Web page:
Tonight I was reminded of this...
So, there's an old 8080 cross assembler for unix that I use, asm80. There are others around, but asm80 does a better job of being compatible with CP/M's ASM.COM. Its insides were last touched in 2011, when a net.friend and I modernised the source enough for current gcc to be happy.
Then my net.friend ran out of spoons and I found a bad bug in asm80.
If you said " DB 'hello world'" it was fine. If you said "DB 'H'" it was fine. If you said "DB 67" it was fine. If you said "DB 60+7" it was fine
but if you said "DB 'X'+80" it threw an error.
Hunting through the code was easy. The "db" handler looks at each element. If source started with a qoute, db() called the handler for ascii blocks, which reads and emits the bytes until it finds a closing quote, and then db() would freak when it found an operator instead of a comma or eol.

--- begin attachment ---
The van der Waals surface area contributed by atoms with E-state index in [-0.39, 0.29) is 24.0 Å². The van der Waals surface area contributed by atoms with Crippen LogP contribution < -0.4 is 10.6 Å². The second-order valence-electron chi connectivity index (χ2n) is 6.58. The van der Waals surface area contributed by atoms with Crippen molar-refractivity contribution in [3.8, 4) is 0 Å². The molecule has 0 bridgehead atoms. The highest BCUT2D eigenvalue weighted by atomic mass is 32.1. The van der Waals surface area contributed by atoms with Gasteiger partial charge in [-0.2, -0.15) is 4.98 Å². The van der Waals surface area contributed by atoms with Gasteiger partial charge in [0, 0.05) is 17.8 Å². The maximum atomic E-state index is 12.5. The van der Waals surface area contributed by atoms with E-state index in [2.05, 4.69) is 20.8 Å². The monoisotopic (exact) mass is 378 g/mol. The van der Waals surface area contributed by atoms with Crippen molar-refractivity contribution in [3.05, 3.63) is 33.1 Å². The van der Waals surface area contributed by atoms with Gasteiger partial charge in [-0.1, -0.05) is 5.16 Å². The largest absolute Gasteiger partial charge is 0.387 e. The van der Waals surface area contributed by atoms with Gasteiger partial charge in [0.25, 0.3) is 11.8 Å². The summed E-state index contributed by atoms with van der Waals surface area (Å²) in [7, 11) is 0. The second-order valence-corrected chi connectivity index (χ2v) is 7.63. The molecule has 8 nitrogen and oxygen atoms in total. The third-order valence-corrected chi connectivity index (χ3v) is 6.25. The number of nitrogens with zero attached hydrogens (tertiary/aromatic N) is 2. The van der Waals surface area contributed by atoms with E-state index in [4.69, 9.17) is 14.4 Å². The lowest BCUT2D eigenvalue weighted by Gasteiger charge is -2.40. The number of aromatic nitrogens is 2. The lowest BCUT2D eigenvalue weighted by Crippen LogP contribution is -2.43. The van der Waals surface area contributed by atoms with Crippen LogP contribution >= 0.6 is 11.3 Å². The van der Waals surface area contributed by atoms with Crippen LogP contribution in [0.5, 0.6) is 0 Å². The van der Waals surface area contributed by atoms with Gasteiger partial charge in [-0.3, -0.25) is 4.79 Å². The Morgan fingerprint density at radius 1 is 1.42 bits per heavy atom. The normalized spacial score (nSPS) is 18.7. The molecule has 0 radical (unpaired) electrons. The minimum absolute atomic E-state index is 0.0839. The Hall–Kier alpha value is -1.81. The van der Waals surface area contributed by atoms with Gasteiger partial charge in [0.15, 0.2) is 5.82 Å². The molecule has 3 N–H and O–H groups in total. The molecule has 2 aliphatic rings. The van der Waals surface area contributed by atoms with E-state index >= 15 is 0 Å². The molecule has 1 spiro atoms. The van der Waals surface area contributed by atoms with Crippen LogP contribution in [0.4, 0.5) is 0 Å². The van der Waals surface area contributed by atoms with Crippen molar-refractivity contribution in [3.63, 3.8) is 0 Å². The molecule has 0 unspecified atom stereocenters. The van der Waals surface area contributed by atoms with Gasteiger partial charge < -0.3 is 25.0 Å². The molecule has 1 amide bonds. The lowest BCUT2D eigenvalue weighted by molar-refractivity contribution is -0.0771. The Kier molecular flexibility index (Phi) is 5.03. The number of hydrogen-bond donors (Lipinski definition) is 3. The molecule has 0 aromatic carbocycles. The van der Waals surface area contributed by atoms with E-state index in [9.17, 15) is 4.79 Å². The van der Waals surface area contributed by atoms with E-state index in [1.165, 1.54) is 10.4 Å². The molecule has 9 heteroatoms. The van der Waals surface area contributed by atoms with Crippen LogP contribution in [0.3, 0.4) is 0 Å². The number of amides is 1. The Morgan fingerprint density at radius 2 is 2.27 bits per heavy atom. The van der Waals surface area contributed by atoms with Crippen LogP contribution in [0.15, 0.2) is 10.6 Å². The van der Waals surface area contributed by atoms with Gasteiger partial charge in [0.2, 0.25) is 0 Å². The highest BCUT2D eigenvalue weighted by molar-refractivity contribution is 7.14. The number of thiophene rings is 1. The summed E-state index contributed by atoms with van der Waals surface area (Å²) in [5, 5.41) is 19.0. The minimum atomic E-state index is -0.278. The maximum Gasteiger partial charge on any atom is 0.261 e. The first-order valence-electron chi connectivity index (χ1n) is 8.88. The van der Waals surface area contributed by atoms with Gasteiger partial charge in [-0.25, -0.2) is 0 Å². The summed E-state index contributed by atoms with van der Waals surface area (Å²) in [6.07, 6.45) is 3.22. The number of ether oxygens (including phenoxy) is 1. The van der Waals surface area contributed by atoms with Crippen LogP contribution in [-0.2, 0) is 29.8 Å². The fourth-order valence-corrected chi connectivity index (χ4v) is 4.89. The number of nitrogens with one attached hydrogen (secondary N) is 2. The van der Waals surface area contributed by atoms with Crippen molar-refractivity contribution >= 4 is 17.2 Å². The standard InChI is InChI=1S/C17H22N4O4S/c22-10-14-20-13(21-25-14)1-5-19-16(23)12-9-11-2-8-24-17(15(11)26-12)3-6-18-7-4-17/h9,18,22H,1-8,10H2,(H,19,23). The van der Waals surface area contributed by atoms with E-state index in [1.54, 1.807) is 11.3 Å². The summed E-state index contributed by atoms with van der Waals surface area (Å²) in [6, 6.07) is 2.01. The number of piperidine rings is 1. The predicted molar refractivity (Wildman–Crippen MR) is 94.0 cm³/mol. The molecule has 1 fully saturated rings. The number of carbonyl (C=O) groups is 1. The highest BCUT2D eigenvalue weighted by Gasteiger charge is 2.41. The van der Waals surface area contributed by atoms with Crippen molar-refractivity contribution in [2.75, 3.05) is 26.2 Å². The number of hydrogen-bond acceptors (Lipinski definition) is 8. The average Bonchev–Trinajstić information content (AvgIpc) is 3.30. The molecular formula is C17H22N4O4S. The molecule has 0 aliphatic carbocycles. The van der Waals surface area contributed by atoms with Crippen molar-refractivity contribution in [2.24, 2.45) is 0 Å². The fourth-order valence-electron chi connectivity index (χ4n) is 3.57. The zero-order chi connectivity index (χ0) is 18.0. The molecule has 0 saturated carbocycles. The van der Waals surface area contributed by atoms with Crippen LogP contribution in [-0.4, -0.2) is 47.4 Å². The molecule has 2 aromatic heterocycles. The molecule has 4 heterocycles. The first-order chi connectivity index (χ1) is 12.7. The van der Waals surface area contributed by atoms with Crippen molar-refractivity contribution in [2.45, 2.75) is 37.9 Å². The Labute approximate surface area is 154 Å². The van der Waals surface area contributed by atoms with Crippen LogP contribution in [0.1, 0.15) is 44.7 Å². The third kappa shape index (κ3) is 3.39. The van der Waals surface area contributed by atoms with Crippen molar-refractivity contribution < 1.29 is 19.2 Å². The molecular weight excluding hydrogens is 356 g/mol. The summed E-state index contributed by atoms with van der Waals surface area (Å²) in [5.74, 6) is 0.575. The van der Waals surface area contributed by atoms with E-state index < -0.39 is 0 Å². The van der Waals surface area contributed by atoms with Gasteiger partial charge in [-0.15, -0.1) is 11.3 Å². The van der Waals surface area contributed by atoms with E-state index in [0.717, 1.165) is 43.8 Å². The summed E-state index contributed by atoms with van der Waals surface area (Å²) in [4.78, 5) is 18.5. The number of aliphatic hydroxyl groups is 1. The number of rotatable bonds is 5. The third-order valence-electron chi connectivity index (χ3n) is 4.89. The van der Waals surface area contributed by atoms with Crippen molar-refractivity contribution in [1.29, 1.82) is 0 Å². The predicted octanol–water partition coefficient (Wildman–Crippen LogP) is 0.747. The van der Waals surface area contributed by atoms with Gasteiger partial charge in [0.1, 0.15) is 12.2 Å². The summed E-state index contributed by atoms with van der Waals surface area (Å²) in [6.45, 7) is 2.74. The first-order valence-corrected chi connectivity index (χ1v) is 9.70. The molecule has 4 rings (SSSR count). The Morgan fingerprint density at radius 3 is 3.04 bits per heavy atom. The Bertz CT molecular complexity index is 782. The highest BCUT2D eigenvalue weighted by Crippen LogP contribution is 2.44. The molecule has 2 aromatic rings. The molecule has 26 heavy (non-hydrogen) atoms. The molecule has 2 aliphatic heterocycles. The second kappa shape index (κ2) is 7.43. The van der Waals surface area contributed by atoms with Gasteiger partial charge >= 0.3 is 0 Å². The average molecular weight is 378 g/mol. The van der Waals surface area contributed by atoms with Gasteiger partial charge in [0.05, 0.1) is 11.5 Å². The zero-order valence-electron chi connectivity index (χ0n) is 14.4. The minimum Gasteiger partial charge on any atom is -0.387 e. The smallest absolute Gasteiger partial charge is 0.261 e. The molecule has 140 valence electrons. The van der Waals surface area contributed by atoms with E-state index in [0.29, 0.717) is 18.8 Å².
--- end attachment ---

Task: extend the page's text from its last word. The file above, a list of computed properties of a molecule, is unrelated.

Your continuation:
I tried to fix this. several times. it defeated me. Since it would work if I said "DB ('X'+80) " I just put up with it.
Every time I tried to fix this code I tried to be clever with it, and it never worked. So tonight I said, forget that! All I had to do, when db() found an opening quote, don't be clever. Just look 2 more characters ahead. If i see a closing quote I can just hand the whole thing off to expr(), otherwise the ascii handler gets it.
all right, as promised!
asm80 unix cross assembler. Now handles DB pseudo ops of the style "DB 'X'+80H" correctly!
"I appreciate SDF but it's a general-purpose server and the name doesn't make it obvious that it's about art." - Eugen Rochko